What is Blockchain 3.0?

The meaning of Blockchain 3.0 refers to the term used to describe the next evolution of blockchain technology, following Blockchain 1.0 and Blockchain 2.0. Blockchain 1.0 refers to the original use of blockchain technology as the underlying platform for Bitcoin, while Blockchain 2.0 refers to the evolution of blockchain technology to include other applications such as smart contracts.

Blockchain 3.0 is characterized by the integration of advanced technologies such as artificial intelligence, machine learning, and the Internet of Things (IoT) into blockchain systems. This integration allows for a more advanced and sophisticated blockchain infrastructure that can support more complex and dynamic applications.

One of the key features of Blockchain 3.0 is its ability to handle larger amounts of data and transactions at a faster speed, without compromising on security. This is made possible through the use of sharding and other scalability solutions, which allow for the blockchain to be divided into smaller, more manageable pieces.

Another key aspect of Blockchain 3.0 is its ability to handle more diverse types of data and assets, beyond just cryptocurrencies. This opens up the possibility for new and innovative applications in areas such as supply chain management, digital identity, and financial services.

Additionally, Blockchain 3.0 is designed to be more user-friendly and accessible, with a focus on making it easier for individuals and organizations to participate in and use the technology. This is achieved through improvements in the user interface, as well as the development of new tools and technologies that make it easier to build and deploy blockchain-based applications.

Simplified Example

Blockchain 3.0 can be thought of as the next generation of blockchain technology, just like how a newer model of a smartphone has advanced features compared to the previous one.

Just like how a smartphone has upgraded from basic features like calling and texting to more advanced features like facial recognition, artificial intelligence and more, blockchain 3.0 has advanced features like improved scalability, privacy, and interoperability. This new generation of blockchain technology is designed to address some of the limitations of the previous generations, providing more flexibility and better performance.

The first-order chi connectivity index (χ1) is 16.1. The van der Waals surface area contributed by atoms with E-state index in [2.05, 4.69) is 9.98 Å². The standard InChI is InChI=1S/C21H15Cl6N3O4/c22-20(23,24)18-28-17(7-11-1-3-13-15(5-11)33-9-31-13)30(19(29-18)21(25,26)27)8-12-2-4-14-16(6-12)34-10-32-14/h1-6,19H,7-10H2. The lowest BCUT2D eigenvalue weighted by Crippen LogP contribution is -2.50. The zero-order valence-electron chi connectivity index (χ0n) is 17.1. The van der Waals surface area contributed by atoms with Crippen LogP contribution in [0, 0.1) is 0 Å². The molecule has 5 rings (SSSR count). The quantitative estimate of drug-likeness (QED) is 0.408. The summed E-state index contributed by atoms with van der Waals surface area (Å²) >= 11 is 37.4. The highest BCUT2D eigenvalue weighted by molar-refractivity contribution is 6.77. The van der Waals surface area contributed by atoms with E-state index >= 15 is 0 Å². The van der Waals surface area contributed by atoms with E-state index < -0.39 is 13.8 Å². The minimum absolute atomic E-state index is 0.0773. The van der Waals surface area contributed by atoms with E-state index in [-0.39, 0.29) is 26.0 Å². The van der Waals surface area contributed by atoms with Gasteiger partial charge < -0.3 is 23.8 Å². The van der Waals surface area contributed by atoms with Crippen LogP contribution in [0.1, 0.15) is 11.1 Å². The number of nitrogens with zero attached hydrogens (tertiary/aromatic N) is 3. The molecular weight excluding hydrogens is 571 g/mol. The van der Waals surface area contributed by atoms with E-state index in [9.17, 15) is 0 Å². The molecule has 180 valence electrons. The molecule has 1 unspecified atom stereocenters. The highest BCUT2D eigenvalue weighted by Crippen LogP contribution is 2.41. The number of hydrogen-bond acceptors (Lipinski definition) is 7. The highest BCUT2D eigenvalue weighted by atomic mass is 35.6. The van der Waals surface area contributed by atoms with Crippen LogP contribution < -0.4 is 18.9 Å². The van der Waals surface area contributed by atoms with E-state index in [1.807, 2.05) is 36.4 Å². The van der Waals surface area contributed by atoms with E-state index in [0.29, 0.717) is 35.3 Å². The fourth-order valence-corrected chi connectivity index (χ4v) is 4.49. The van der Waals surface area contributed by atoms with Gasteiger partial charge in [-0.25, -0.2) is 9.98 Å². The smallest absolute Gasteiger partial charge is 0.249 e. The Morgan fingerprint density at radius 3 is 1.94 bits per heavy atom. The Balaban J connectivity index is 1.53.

Who Invented Blockchain 3.0?

Gavin Wood, a prominent figure in the blockchain world, is credited with inventing the term "Blockchain 3.0." His contributions extend beyond terminology, as he has played a significant role in shaping the evolution of blockchain technology.

Wood's journey into blockchain began in 2013, leading him to join the Ethereum project as a core developer. He made substantial contributions, including developing the Solidity programming language and designing the Ethereum Virtual Machine (EVM).

In 2014, Wood introduced the term "Blockchain 3.0," envisioning a future where blockchain technology would address its limitations and transform various industries. He proposed innovative solutions to overcome scalability, security, and energy efficiency challenges.

Wood's vision of Blockchain 3.0, though still in its early stages, has inspired numerous blockchain projects and shaped the discourse on blockchain technology. His legacy will undoubtedly remain prominent as Blockchain 3.0 continues to evolve.


Polkadot: Polkadot is a blockchain platform designed to connect different blockchains together. It aims to create an interoperable ecosystem of blockchain networks, allowing them to communicate and transact with one another seamlessly.

Cardano: Cardano is a blockchain platform that uses a proof-of-stake consensus algorithm, which is more energy-efficient than the proof-of-work algorithm used by Bitcoin. It aims to offer a more secure and sustainable platform for decentralized applications (dApps) and smart contracts.

EOS: EOS is a blockchain platform that uses a delegated proof-of-stake consensus algorithm, which allows for faster transaction processing and more efficient resource allocation. It aims to provide a more user-friendly experience for developers building dApps and other blockchain-based applications.

  • Blockchain: Blockchain is a decentralized, digital ledger that records transactions across a network of computers.

  • Blockchain 2.0: Blockchain 2.0, also known as "smart contract" platforms, is an evolution of the original blockchain technology and refers to the second generation of blockchain-based systems.